Last week, the Missouri Supreme Court issued an opinion in In re the Matter of T.Q.L. that is one of the most significant advances in child custody cases in a very long time, perhaps ever. o
Attention must be paid.
Much has been reported lately in this newspaper about a certain associate circuit judge in St. Louis County who received low marks from attorneys and fellow judges. Perhaps the voting public needs to learn about all judicial decisions that these men and women hand down so that they can make more informed decisions at the polls.
I am writing to weigh in heavily in support of the commentary of Professor Doug Abrams that appeared on page 12 of Missouri Lawyers Weekly on July 9 [“Lawyers should balk at meritless lawsuits”]. It was my good fortune to have Professor Abrams as a teacher when I was in law school, and I know that youth league sports are a subject near and dear to his heart.
Missouri may soon become the first state to use the drug propofol for an execution. Being “first” in this context is a dubious distinction for several reasons, not the least of which is that propofol is the drug that gained notoriety in the death of Michael Jackson; but more to the point, it has never been used in the United States for executions.
In August of this year, consistent with the Missouri Constitution, I will retire.
I read with considerable interest the letter written by Mr. Dee Wampler in your Feb. 6 edition, concerning Judge William Vandeventer’s Stuffed Deer opinion.
For the first time in the Missouri Legislature, there is significant bipartisan support for the elimination of the death penalty.
Step aside Mississippi! Missouri is ready to take your place in all those jokes about how poorly educated its citizens are. If the Missouri General Assembly goes along with Governor Nixon’s 12.5 percent cut to the higher education budget, our state will likely be dead last in per capita funding.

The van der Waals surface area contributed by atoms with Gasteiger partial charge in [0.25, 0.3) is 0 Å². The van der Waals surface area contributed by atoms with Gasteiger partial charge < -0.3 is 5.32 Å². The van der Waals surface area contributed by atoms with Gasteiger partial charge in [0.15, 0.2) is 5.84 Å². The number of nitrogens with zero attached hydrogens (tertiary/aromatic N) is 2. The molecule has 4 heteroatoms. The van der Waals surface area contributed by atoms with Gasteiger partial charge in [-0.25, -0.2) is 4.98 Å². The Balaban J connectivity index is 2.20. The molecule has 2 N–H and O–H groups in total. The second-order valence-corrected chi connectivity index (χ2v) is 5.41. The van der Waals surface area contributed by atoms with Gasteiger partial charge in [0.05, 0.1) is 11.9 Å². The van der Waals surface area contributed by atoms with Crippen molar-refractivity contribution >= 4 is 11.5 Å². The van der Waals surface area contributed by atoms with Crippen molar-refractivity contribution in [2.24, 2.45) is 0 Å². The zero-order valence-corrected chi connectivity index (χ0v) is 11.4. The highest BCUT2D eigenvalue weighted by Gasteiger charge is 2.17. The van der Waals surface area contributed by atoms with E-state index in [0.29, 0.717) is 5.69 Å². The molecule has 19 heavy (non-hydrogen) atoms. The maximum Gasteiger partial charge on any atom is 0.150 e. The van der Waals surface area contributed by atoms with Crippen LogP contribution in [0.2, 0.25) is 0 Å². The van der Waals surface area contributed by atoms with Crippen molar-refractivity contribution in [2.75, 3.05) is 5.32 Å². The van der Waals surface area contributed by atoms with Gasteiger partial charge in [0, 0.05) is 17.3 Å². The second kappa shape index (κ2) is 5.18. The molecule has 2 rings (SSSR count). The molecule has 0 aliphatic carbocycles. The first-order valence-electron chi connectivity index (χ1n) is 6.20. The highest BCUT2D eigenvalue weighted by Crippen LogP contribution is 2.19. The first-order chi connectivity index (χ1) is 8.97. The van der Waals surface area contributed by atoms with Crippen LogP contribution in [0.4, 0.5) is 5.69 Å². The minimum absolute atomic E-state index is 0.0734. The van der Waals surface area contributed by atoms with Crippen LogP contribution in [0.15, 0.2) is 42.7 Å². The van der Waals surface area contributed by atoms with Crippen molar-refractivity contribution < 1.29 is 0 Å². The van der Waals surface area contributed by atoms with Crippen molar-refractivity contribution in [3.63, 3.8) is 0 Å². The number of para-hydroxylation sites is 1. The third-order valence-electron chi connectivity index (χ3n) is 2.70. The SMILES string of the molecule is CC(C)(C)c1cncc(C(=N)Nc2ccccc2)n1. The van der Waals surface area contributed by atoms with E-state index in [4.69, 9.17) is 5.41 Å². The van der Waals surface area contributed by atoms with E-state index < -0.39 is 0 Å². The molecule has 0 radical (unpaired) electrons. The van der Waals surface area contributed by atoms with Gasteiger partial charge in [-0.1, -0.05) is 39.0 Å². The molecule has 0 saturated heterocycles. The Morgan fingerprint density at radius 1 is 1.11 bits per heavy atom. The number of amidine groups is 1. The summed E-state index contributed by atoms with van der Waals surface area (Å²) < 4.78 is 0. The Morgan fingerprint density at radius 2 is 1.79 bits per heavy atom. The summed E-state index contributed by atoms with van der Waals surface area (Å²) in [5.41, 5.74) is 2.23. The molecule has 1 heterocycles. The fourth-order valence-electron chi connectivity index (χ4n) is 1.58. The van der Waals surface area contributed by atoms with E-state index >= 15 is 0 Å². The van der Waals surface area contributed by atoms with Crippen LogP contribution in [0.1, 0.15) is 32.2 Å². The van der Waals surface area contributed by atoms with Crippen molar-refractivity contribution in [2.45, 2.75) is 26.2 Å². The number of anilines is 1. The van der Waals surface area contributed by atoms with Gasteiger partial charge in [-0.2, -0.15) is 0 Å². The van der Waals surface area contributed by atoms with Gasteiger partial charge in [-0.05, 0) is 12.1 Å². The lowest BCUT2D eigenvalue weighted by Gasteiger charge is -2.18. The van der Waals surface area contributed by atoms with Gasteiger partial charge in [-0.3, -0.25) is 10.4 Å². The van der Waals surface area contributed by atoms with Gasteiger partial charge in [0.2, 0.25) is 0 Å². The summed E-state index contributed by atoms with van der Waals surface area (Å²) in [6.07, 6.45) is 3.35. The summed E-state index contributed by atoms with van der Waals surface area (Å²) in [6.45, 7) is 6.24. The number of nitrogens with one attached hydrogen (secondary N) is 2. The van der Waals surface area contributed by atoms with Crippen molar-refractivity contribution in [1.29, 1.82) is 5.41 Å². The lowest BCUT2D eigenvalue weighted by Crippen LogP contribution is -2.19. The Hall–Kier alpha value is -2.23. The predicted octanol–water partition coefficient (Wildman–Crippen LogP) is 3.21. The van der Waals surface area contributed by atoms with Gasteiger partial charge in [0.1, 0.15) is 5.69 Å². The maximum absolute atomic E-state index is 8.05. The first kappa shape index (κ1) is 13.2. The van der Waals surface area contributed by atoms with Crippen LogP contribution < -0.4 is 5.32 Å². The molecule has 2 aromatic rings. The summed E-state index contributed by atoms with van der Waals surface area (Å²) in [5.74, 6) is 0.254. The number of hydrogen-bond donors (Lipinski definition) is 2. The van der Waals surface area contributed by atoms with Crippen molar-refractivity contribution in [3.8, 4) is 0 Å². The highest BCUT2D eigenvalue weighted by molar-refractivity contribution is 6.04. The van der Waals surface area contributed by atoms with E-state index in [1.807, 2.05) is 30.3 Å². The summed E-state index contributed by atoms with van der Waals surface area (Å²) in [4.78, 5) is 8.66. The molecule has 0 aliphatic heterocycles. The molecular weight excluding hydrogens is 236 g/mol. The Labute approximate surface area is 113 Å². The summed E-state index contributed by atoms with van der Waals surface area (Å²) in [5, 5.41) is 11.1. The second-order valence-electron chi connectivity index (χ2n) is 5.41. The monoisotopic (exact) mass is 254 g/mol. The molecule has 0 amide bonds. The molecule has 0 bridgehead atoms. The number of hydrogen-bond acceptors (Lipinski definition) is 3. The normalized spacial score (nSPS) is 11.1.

In reading the delightful letter from Joplin attorney Cobb Young, “Remembering Judge Maus and the Case of the Missing Shoe” (Jan. 23 edition), it brings to my memory my late father, Homer D. Wampler Jr. (1918-1999), who related stories about Presiding Judge William Vandeventer of the Springfield Court of Appeals.
Judge Almon Maus, who served on the Southern District of the Missouri Court of Appeals from 1979 to 1993, died Jan. 9 in Springfield. This writer, who was Judge Maus’ first law clerk, recalls the first appellate opinion by Judge Maus.
I am writing in response to your June 17 article entitled “Public defenders tell court of its sub-par lawyers.” I have no quarrel with the content of the article, but I most certainly have a quarrel with the misleading and demeaning headline chosen for the story.
WE WANT TO HEAR YOUR THOUGHTS
We’re looking for letters and commentary pieces from attorneys and others across Missouri. Please keep letters to the editor to 350 words or less. Commentaries can be up to 1,000 words but may not be published as soon. Submissions may be edited for libel, taste and clarity at the discretion of the editor. Letters to the editor, commentaries and articles submitted to Missouri Lawyers Weekly or its sister publications may be published or distributed in print, electronic or other formats.